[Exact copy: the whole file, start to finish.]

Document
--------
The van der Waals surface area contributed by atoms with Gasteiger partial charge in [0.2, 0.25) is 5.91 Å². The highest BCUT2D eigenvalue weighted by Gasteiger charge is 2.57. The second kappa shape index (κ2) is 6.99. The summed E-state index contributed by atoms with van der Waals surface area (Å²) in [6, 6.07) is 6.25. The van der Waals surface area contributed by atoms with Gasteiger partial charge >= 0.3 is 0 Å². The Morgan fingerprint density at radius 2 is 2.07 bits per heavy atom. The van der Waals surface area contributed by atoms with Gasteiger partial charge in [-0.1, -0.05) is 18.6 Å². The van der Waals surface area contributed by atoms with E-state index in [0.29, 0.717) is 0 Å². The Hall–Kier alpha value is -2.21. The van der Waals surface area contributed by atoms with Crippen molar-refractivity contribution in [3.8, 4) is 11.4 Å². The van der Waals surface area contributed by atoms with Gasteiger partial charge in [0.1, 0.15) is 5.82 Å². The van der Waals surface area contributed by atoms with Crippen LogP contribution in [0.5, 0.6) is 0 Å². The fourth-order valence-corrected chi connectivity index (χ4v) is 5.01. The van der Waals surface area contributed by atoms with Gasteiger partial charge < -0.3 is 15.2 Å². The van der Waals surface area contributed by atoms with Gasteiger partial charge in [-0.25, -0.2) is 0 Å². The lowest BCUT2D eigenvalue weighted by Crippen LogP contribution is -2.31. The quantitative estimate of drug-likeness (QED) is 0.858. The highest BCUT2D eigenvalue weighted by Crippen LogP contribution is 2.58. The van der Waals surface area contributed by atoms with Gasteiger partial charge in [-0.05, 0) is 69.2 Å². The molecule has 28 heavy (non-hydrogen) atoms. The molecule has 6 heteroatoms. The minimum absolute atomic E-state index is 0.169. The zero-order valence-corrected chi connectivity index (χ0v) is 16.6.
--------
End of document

The van der Waals surface area contributed by atoms with Gasteiger partial charge in [0.2, 0.25) is 5.91 Å². The highest BCUT2D eigenvalue weighted by Gasteiger charge is 2.57. The second kappa shape index (κ2) is 6.99. The summed E-state index contributed by atoms with van der Waals surface area (Å²) in [6, 6.07) is 6.25. The van der Waals surface area contributed by atoms with Gasteiger partial charge >= 0.3 is 0 Å². The Morgan fingerprint density at radius 2 is 2.07 bits per heavy atom. The van der Waals surface area contributed by atoms with Gasteiger partial charge in [-0.1, -0.05) is 18.6 Å². The van der Waals surface area contributed by atoms with E-state index in [0.29, 0.717) is 0 Å². The Hall–Kier alpha value is -2.21. The van der Waals surface area contributed by atoms with Crippen molar-refractivity contribution in [3.8, 4) is 11.4 Å². The van der Waals surface area contributed by atoms with Gasteiger partial charge in [0.1, 0.15) is 5.82 Å². The van der Waals surface area contributed by atoms with Crippen LogP contribution in [0.5, 0.6) is 0 Å². The fourth-order valence-corrected chi connectivity index (χ4v) is 5.01. The van der Waals surface area contributed by atoms with Gasteiger partial charge < -0.3 is 15.2 Å². The van der Waals surface area contributed by atoms with Gasteiger partial charge in [-0.25, -0.2) is 0 Å². The lowest BCUT2D eigenvalue weighted by Crippen LogP contribution is -2.31. The quantitative estimate of drug-likeness (QED) is 0.858. The highest BCUT2D eigenvalue weighted by Crippen LogP contribution is 2.58. The van der Waals surface area contributed by atoms with Gasteiger partial charge in [-0.05, 0) is 69.2 Å². The molecule has 28 heavy (non-hydrogen) atoms. The molecule has 6 heteroatoms. The minimum absolute atomic E-state index is 0.169. The zero-order valence-corrected chi connectivity index (χ0v) is 16.6.